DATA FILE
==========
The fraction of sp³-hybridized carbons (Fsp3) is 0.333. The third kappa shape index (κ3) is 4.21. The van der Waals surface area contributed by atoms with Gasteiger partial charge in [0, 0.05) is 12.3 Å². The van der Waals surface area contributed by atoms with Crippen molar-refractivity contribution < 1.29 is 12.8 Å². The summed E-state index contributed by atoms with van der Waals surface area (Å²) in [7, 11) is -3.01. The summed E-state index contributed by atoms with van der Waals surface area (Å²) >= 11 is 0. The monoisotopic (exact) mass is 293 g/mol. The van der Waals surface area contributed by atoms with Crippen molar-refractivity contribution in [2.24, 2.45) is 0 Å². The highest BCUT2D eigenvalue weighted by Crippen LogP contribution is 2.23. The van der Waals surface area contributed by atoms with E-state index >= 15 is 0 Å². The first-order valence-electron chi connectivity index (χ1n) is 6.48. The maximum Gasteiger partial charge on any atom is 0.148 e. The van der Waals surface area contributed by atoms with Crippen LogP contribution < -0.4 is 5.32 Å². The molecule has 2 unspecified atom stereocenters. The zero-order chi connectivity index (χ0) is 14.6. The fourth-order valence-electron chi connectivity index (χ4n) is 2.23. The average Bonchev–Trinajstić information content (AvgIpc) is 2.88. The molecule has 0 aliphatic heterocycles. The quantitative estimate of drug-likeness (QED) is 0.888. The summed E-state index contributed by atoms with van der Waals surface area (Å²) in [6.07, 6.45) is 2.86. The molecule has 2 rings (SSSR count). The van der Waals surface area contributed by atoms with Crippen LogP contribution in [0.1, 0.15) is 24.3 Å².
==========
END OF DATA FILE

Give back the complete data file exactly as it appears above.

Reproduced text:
The fraction of sp³-hybridized carbons (Fsp3) is 0.333. The third kappa shape index (κ3) is 4.21. The van der Waals surface area contributed by atoms with Gasteiger partial charge in [0, 0.05) is 12.3 Å². The van der Waals surface area contributed by atoms with Crippen molar-refractivity contribution < 1.29 is 12.8 Å². The summed E-state index contributed by atoms with van der Waals surface area (Å²) in [7, 11) is -3.01. The summed E-state index contributed by atoms with van der Waals surface area (Å²) >= 11 is 0. The monoisotopic (exact) mass is 293 g/mol. The van der Waals surface area contributed by atoms with Crippen molar-refractivity contribution in [2.24, 2.45) is 0 Å². The highest BCUT2D eigenvalue weighted by Crippen LogP contribution is 2.23. The van der Waals surface area contributed by atoms with E-state index >= 15 is 0 Å². The first-order valence-electron chi connectivity index (χ1n) is 6.48. The maximum Gasteiger partial charge on any atom is 0.148 e. The van der Waals surface area contributed by atoms with Crippen LogP contribution < -0.4 is 5.32 Å². The molecule has 2 unspecified atom stereocenters. The zero-order chi connectivity index (χ0) is 14.6. The fourth-order valence-electron chi connectivity index (χ4n) is 2.23. The average Bonchev–Trinajstić information content (AvgIpc) is 2.88. The molecule has 0 aliphatic heterocycles. The quantitative estimate of drug-likeness (QED) is 0.888. The summed E-state index contributed by atoms with van der Waals surface area (Å²) in [6.07, 6.45) is 2.86. The molecule has 2 rings (SSSR count). The van der Waals surface area contributed by atoms with Crippen LogP contribution in [0.1, 0.15) is 24.3 Å².